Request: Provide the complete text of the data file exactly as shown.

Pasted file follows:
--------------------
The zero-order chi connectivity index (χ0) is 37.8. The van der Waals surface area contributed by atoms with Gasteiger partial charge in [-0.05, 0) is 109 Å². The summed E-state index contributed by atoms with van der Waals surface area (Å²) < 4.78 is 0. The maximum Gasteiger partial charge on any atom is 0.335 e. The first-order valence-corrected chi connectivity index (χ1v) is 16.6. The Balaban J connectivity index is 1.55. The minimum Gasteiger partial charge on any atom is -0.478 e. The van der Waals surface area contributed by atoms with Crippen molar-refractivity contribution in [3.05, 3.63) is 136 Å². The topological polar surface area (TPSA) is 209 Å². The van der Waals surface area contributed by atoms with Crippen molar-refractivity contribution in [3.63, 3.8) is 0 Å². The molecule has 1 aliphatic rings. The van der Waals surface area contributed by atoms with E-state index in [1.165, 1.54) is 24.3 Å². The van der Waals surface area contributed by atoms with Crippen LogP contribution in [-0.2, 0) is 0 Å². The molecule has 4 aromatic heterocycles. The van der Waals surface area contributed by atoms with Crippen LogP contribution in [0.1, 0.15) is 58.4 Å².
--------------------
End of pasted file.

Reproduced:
The zero-order chi connectivity index (χ0) is 37.8. The van der Waals surface area contributed by atoms with Gasteiger partial charge in [-0.05, 0) is 109 Å². The summed E-state index contributed by atoms with van der Waals surface area (Å²) < 4.78 is 0. The maximum Gasteiger partial charge on any atom is 0.335 e. The first-order valence-corrected chi connectivity index (χ1v) is 16.6. The Balaban J connectivity index is 1.55. The minimum Gasteiger partial charge on any atom is -0.478 e. The van der Waals surface area contributed by atoms with Crippen molar-refractivity contribution in [3.05, 3.63) is 136 Å². The topological polar surface area (TPSA) is 209 Å². The van der Waals surface area contributed by atoms with Crippen molar-refractivity contribution in [3.63, 3.8) is 0 Å². The molecule has 1 aliphatic rings. The van der Waals surface area contributed by atoms with E-state index in [1.165, 1.54) is 24.3 Å². The van der Waals surface area contributed by atoms with Crippen LogP contribution in [-0.2, 0) is 0 Å². The molecule has 4 aromatic heterocycles. The van der Waals surface area contributed by atoms with Crippen LogP contribution in [0.1, 0.15) is 58.4 Å².